Museums and Archives

Most of the Kenyan museums, which are spread across the country, are managed by the National Museums of Kenya (NMK).

Other museums are maintained by other organizations, such as the Railway Museum or the National Archives .

music and dance

Maasai dance

Nairobi in particular offers frequent national or international music, dance and acrobatics shows, be it in large hotels, theaters, schools or cultural centers. The Gonda Traditional Entertainers , the Bomas of Kenya and the Original Zengala Band are dedicated to tradition .

The most famous bands from Kenya are the Safari Sound Band and Them Mushrooms , both of which have recorded traditional Swahili songs in modern versions. They are among the representatives of hotel pop, bands that make music in hotels for foreign tourists.

Kenya has a rich choral music scene with a heavy emphasis on religious singing. One of the best-known choirs is the Muungano National Choir under the direction of Boniface Mganga, who also sings the well-known Congolese Missa Luba .

Well-known Kenyan singers are: Susan Awiyo, Merry Johnson, Alex and Merry Ominde, Kim4Love, Necessary Noize (singer: Nazizi), Longombaz and Redsan, Juacali.


Theater life is strongly influenced by school theater. Competitions and festivals are held every year in the districts, provinces and nationally. The pieces that move around the genre of popular theater - and thematically z. B. frequently addressing AIDS or early pregnancy - are often shown on television.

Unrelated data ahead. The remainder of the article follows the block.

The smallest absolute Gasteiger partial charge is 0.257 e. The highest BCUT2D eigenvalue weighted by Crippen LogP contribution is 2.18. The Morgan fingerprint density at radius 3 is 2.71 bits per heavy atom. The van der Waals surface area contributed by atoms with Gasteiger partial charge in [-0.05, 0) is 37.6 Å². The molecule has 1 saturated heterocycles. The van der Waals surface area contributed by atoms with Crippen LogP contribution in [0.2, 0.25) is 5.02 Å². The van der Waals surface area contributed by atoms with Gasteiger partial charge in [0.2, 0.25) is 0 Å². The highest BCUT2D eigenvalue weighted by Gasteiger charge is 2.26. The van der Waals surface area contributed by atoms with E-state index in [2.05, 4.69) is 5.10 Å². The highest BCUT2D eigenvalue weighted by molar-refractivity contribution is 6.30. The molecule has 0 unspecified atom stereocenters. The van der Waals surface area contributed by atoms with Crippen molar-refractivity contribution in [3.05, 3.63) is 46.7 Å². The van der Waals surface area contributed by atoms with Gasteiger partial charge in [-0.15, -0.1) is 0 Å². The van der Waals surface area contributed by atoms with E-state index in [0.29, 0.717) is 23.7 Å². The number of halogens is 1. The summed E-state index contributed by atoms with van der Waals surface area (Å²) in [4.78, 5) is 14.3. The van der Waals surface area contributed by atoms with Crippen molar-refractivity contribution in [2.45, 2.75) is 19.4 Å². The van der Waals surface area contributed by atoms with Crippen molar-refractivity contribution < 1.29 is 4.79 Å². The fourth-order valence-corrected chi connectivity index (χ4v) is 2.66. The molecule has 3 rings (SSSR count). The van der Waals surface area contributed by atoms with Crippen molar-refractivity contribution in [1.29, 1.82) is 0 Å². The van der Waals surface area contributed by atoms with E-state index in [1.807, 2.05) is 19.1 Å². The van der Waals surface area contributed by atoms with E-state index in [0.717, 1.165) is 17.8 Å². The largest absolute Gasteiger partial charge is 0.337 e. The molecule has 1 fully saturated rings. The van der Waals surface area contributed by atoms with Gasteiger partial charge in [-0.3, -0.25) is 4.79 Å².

There are few classic theater venues, such as the Kenya National Theater , which however does not have a permanent ensemble, but rather provides space for national and international troops and show events.

Well-known theater groups are Heartstrings Ensemble, Mbalamwezi Players, Tufani, Hearts Ablaze and Winds of Change. Well-known actors are Winnifred Gitao, Angel Waruinge, Antony Kinuthia and Benta Stephanie Ochieng. Mumbi Kaugwa is also a playwright and director.

The only permanent troupe with their own venue, mostly lay people with good acting quality, are the Phoenix Players Theater Company . The theater room is located in the Professional Center in downtown Nairobi. The troupe emerged under its founder James Falkland in 1984 from the colonial Donovan Maule Theater , run by the Maule family and no longer viable in modern Kenya. The Phoenix Players have dedicated themselves to the topic of anti-HIV with a special program. They live on their members and donors, but still fight for their existence.

Otherwise, the cultural centers of major nations in Nairobi offer theater groups and halls in which theater is played periodically, such as the French Cultural Center, the Alliance française or the Goethe-Institut .

Because of these conditions, a small but lively theater scene has developed. Authors like Cajetan Boy or Jimmy Makotsi write modern authentic pieces in English or Swahili.


Film life in the big cities is dominated by the US mainstream and Bollywood (due to the strong Indian minority in the country). The Alliance Française and the Goethe-Institut in Nairobi organize z. B. Children's film festivals.